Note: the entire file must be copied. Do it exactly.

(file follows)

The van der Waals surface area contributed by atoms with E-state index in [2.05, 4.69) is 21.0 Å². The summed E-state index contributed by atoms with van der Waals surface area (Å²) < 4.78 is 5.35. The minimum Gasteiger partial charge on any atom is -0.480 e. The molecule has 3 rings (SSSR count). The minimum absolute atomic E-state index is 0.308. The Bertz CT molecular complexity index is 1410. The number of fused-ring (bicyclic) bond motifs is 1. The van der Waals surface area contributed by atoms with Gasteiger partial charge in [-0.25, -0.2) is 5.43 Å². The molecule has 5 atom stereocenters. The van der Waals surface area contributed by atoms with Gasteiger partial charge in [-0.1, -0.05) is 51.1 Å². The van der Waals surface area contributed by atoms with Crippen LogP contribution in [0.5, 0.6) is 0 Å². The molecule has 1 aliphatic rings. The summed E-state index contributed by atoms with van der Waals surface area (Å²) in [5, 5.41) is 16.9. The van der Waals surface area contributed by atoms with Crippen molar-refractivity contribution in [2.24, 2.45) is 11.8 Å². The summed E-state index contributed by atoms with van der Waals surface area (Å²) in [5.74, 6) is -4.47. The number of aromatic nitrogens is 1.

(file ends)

The van der Waals surface area contributed by atoms with E-state index in [2.05, 4.69) is 21.0 Å². The summed E-state index contributed by atoms with van der Waals surface area (Å²) < 4.78 is 5.35. The minimum Gasteiger partial charge on any atom is -0.480 e. The molecule has 3 rings (SSSR count). The minimum absolute atomic E-state index is 0.308. The Bertz CT molecular complexity index is 1410. The number of fused-ring (bicyclic) bond motifs is 1. The van der Waals surface area contributed by atoms with Gasteiger partial charge in [-0.25, -0.2) is 5.43 Å². The molecule has 5 atom stereocenters. The van der Waals surface area contributed by atoms with Gasteiger partial charge in [-0.1, -0.05) is 51.1 Å². The van der Waals surface area contributed by atoms with Crippen LogP contribution in [0.5, 0.6) is 0 Å². The molecule has 1 aliphatic rings. The summed E-state index contributed by atoms with van der Waals surface area (Å²) in [5, 5.41) is 16.9. The van der Waals surface area contributed by atoms with Crippen molar-refractivity contribution in [2.24, 2.45) is 11.8 Å². The summed E-state index contributed by atoms with van der Waals surface area (Å²) in [5.74, 6) is -4.47. The number of aromatic nitrogens is 1.